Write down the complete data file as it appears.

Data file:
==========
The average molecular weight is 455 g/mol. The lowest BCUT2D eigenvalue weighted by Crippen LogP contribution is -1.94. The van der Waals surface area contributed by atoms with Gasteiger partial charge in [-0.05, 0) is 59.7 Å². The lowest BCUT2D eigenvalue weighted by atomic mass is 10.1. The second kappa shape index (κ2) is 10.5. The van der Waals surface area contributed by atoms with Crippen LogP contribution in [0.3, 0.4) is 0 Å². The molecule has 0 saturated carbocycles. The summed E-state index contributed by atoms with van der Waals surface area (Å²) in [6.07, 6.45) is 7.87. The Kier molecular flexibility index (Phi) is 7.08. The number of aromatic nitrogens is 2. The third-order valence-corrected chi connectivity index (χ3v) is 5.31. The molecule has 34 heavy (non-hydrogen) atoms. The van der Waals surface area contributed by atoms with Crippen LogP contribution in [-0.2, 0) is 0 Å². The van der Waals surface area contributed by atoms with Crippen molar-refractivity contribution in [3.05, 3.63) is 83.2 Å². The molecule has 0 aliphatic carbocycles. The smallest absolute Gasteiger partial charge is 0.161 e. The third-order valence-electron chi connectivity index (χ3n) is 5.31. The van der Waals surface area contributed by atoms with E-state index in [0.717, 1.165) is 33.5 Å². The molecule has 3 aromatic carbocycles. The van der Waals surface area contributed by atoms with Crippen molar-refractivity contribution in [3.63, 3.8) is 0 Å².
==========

The average molecular weight is 455 g/mol. The lowest BCUT2D eigenvalue weighted by Crippen LogP contribution is -1.94. The van der Waals surface area contributed by atoms with Gasteiger partial charge in [-0.05, 0) is 59.7 Å². The lowest BCUT2D eigenvalue weighted by atomic mass is 10.1. The second kappa shape index (κ2) is 10.5. The van der Waals surface area contributed by atoms with Crippen LogP contribution in [0.3, 0.4) is 0 Å². The molecule has 0 saturated carbocycles. The summed E-state index contributed by atoms with van der Waals surface area (Å²) in [6.07, 6.45) is 7.87. The Kier molecular flexibility index (Phi) is 7.08. The number of aromatic nitrogens is 2. The third-order valence-corrected chi connectivity index (χ3v) is 5.31. The molecule has 34 heavy (non-hydrogen) atoms. The van der Waals surface area contributed by atoms with Crippen LogP contribution in [-0.2, 0) is 0 Å². The van der Waals surface area contributed by atoms with Crippen molar-refractivity contribution in [3.05, 3.63) is 83.2 Å². The molecule has 0 aliphatic carbocycles. The smallest absolute Gasteiger partial charge is 0.161 e. The third-order valence-electron chi connectivity index (χ3n) is 5.31. The van der Waals surface area contributed by atoms with E-state index in [0.717, 1.165) is 33.5 Å². The molecule has 3 aromatic carbocycles. The van der Waals surface area contributed by atoms with Crippen molar-refractivity contribution in [3.63, 3.8) is 0 Å².